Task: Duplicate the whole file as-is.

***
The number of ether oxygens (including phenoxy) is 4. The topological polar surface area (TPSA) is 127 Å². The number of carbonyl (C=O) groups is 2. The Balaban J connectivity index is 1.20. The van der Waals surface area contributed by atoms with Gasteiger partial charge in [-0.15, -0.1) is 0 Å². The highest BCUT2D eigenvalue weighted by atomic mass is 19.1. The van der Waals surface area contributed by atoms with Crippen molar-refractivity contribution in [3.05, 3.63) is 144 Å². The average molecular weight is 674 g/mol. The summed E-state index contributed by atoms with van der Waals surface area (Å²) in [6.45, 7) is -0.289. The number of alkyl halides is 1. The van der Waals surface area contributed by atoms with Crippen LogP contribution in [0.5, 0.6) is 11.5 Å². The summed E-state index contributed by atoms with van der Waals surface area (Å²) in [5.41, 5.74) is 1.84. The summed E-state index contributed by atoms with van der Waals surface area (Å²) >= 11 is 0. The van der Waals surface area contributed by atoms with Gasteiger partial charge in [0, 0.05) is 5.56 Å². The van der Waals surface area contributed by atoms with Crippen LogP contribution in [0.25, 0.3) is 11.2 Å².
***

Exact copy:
The number of ether oxygens (including phenoxy) is 4. The topological polar surface area (TPSA) is 127 Å². The number of carbonyl (C=O) groups is 2. The Balaban J connectivity index is 1.20. The van der Waals surface area contributed by atoms with Gasteiger partial charge in [-0.15, -0.1) is 0 Å². The highest BCUT2D eigenvalue weighted by atomic mass is 19.1. The van der Waals surface area contributed by atoms with Crippen molar-refractivity contribution in [3.05, 3.63) is 144 Å². The average molecular weight is 674 g/mol. The summed E-state index contributed by atoms with van der Waals surface area (Å²) in [6.45, 7) is -0.289. The number of alkyl halides is 1. The van der Waals surface area contributed by atoms with Crippen LogP contribution in [0.5, 0.6) is 11.5 Å². The summed E-state index contributed by atoms with van der Waals surface area (Å²) in [5.41, 5.74) is 1.84. The summed E-state index contributed by atoms with van der Waals surface area (Å²) >= 11 is 0. The van der Waals surface area contributed by atoms with Gasteiger partial charge in [0, 0.05) is 5.56 Å². The van der Waals surface area contributed by atoms with Crippen LogP contribution in [0.25, 0.3) is 11.2 Å².